Davos, Switzerland

23 January 2014

Secretary-General's Remarks at UN Global Compact Lead Dinner {as prepared for delivery}

I thank the Global Compact and the World Economic Forum for organizing this event.

The impacts of climate change are increasingly detrimental to our economic, social and environmental sustainability.

I am talking about an urgent existential threat.

Lives are at risk.  Businesses, small and large.  Economies.  The security of nations.

The evidence is all around us.

We need to act.  Now.  Together.

The challenges of sustainable development are too complex for any one nation or institution to solve alone.

Solutions can only emerge when we combine the right players and supply the right resources.

That is why the United Nations is increasingly engaging business as a key partner.

The corporate world influences markets and government policy.

It provides the fertile ground where new ideas and technology take root.

Most businesses here have embraced the principles of sustainability.

Many of you participate in the Global Compact, and initiatives like LEAD and Caring for Climate.

If you have not yet joined the Global Compact, I encourage you to do so.

But whatever your engagement in promoting sustainability, I urge you to do more – for the sake of your own bottom line and the future we share.

The United Nations is engaged in two complementary and interdependent processes that need the support of all actors.

Next year sees the end of the Millennium Development Goals.  We need to define a post-2015 development agenda for eradicating extreme poverty and protecting the planet’s resources.

Also by the end of 2015, we need to achieve an ambitious, meaningful climate agreement.  

Everyone in this room has an essential role to play.

Many LEAD companies helped develop the Global Compact’s post-2015 report submitted to my office last year.

Caring for Climate participants have demonstrated a clear commitment to shape international climate policy – most recently at the recent Caring for Climate Business Forum in Warsaw.

Today, I appeal to each of you to become advocates for climate action and the post-2015 agenda and sustainable development.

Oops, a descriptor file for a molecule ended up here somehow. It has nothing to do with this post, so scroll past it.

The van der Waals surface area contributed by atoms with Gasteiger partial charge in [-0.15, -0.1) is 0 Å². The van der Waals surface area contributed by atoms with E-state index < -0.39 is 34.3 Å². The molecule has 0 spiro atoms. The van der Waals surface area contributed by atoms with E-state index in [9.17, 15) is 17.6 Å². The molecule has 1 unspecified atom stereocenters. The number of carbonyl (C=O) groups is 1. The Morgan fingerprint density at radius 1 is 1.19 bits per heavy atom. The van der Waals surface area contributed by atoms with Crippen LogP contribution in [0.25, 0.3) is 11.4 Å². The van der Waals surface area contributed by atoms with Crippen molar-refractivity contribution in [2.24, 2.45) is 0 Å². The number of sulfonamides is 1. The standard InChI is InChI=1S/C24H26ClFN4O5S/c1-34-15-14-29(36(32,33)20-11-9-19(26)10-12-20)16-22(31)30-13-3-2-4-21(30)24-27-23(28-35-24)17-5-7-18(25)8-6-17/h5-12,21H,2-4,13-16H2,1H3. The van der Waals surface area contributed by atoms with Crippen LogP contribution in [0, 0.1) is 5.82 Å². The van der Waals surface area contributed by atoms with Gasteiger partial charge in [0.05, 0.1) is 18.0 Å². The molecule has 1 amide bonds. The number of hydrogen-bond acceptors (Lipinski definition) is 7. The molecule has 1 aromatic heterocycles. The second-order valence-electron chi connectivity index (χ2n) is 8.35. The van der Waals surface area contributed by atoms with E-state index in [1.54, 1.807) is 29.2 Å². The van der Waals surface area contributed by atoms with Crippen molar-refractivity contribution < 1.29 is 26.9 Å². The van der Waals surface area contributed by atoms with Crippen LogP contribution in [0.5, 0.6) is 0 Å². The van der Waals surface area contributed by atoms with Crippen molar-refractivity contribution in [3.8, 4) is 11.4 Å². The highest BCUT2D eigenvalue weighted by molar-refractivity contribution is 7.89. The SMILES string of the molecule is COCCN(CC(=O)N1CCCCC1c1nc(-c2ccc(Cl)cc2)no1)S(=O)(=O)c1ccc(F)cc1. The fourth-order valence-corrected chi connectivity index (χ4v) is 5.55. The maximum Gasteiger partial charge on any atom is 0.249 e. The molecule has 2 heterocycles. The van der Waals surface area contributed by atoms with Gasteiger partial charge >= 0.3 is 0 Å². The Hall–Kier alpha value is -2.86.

Turn conversations into action on the ground, share your views with Governments and policy makers, and find new ways to collaborate with stakeholders in business and civil society.

I have four specific requests.

First, it is critical to align your sustainability principles with your corporate policy.

Practice what you preach.

Second, call on Governments to enact policies that support business to advance sustainable development. 

There is no benefit to you if your competitors’ unsustainable practices are rewarded and your best practices are penalised.

Third, ensure that the goals of the trade associations you join are consistent with your sustainability objectives.

Let us make sustainability the most powerful lobby.

Finally, become advocates for an effective, well-functioning carbon market.

This is key to reducing greenhouse gas emissions and supporting sustainable development.

We must place a true value on the cost of carbon to our economies and our future.

I urge you to work with Governments on this issue.

On September 23rd this year, the day before the opening of the General Assembly, I will host a Climate Summit. . 

The Summit will bring together global leaders from government, business, finance, and civil society.

It has two goals.

To catalyze ambitious action on the ground to reduce emissions and strengthen climate resilience.

And to mobilize political will for an ambitious global legal climate agreement by 2015.

It will be a different kind of Summit – an action Summit.

We want to see new commitments and action that are substantial, scalable and replicable.

To meet the full scale of the global climate challenge we need to seize the opportunities at hand and build on existing processes and initiatives to foster action in areas that go far to reduce emissions and strengthen resilience.

Action areas for the Summit include energy; short-lived climate pollutants such as methane and black carbon; cities and transportation; land-use, adaptation and disaster risk reduction.

It will also address climate finance and the economic drivers that cut across these and other climate related sectors.

I urge you to engage in the action discussions during the climate day here in Davos tomorrow.

I need you to be my champions for crafting deliverables for the Summit.

We want your contributions in these action areas, as they are crucial to help shift the world toward a low-carbon economy.

We need business to move from bystanders to builders.

Bring your ideas and solutions to the Climate Summit.

Accept my challenge to take the helm as we launch the world on a journey to a sustainable future -- a future of opportunity for all.

Thank you.